China unveils new catalogue of industries to spur foreign investment; path toward modernization benefits global businesses

China unveils new catalogue of industries to spur foreign investment; path toward modernization benefits global businesses – Global Times

China on Friday released a new version of a catalogue of industries to encourage foreign investment, and continue to incentivize foreign businesses toward advanced manufacturing, the service sector and the central and western regions as the world’s second-largest economy unswervingly pushes for high-level opening-up.

 Analysts said the new catalogue, released just days after the conclusion of the 20th National Congress of the Communist Party of China (CPC), is one of the first batch of policy packages that vividly demonstrated the opening-up spirit and policy priority delivered by the grand gathering.

 The series of moves from the central government also signaled that the path toward Chinese modernization means opportunities for the world and injecting much-needed stability into the global society, while also rebutting what some doomsayers hyped as “foreign capital flee” from China due to policy uncertainties, they noted.

 The 2022 version contains 1,474 items, adding 239 and revising 167 items compared with the 2020 version. Of these, the national list has 519 items, an increase of 39 and modifying 85 items. The regional list tailored for central and western China has 955 items, adding 200 and revising 82 items compared with the 2020 version, which was approved in late 2020 and came into force in January 2021.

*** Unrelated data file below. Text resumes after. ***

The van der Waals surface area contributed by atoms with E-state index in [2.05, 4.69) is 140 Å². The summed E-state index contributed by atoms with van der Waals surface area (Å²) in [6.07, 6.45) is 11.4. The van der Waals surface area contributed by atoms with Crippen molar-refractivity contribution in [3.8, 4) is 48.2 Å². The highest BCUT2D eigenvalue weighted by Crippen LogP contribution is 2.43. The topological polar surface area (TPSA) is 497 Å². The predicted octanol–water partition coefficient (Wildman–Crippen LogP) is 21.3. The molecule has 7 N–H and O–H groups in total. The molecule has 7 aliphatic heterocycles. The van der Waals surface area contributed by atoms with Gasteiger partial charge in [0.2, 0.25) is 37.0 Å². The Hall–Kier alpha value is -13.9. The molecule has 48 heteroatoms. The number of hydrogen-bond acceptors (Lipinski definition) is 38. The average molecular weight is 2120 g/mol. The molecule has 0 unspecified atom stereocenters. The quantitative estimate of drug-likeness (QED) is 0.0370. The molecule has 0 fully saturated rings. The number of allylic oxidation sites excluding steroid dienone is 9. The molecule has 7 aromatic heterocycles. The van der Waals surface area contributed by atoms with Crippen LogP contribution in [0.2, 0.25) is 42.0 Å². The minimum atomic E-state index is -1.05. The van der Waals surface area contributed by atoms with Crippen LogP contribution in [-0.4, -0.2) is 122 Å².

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The new catalogue is effective from January 1, 2023.

“The revised catalogue is an important measure to stabilize foreign investment under the current situation, which is not only conducive to promoting high-level opening-up and speeding up the building of a new development pattern, but also further helps stabilize foreign investment, optimize investment structure and shores up expectation and confidence of foreign capital,” the National Development and Reform Commission (NDRC), China’s top economic planner, said in a statement explaining the new rule on Friday.

In the statement, the NDRC acknowledged that China’s use of foreign investment, despite progressing stably, is still subject to high external pressure “due to global coronavirus flare-ups and the changing international political and economic landscape.”

One of the major revisions is that the new national catalogue adds and expands on new clauses on encouraging investment components and parts as well as equipment building to improve the industrial and supply chain.

Further emphasis is placed on adding or expanding items that concern professional design, technology services and development, so as to facilitate the integrated development of services and manufacturing industries.

Also, the list designed for central and western regions expands the scope of industries in which foreign investment is encouraged, taking into account local comparative advantages in labor and special resources.